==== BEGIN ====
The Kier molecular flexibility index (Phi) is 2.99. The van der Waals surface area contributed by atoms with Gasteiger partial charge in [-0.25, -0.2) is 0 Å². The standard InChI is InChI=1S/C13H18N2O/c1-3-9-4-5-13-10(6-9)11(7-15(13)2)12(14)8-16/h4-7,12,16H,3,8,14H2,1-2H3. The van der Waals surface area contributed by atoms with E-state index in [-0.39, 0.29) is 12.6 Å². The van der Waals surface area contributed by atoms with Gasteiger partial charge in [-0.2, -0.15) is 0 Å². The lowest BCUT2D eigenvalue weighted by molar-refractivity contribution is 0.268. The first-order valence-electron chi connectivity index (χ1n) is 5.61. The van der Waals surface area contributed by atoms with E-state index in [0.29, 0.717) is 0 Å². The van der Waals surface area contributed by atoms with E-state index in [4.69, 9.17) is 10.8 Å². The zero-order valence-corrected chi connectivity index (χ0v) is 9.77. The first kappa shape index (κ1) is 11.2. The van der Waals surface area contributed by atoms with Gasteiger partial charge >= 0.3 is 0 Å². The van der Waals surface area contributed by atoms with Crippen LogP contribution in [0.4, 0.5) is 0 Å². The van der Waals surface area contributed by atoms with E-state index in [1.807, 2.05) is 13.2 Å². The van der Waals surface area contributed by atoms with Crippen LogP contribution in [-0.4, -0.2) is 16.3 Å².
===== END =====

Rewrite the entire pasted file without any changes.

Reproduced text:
The Kier molecular flexibility index (Phi) is 2.99. The van der Waals surface area contributed by atoms with Gasteiger partial charge in [-0.25, -0.2) is 0 Å². The standard InChI is InChI=1S/C13H18N2O/c1-3-9-4-5-13-10(6-9)11(7-15(13)2)12(14)8-16/h4-7,12,16H,3,8,14H2,1-2H3. The van der Waals surface area contributed by atoms with E-state index in [-0.39, 0.29) is 12.6 Å². The van der Waals surface area contributed by atoms with Gasteiger partial charge in [-0.2, -0.15) is 0 Å². The lowest BCUT2D eigenvalue weighted by molar-refractivity contribution is 0.268. The first-order valence-electron chi connectivity index (χ1n) is 5.61. The van der Waals surface area contributed by atoms with E-state index in [0.29, 0.717) is 0 Å². The van der Waals surface area contributed by atoms with E-state index in [4.69, 9.17) is 10.8 Å². The zero-order valence-corrected chi connectivity index (χ0v) is 9.77. The first kappa shape index (κ1) is 11.2. The van der Waals surface area contributed by atoms with Gasteiger partial charge >= 0.3 is 0 Å². The van der Waals surface area contributed by atoms with Crippen LogP contribution in [0.4, 0.5) is 0 Å². The van der Waals surface area contributed by atoms with E-state index in [1.807, 2.05) is 13.2 Å². The van der Waals surface area contributed by atoms with Crippen LogP contribution in [-0.4, -0.2) is 16.3 Å².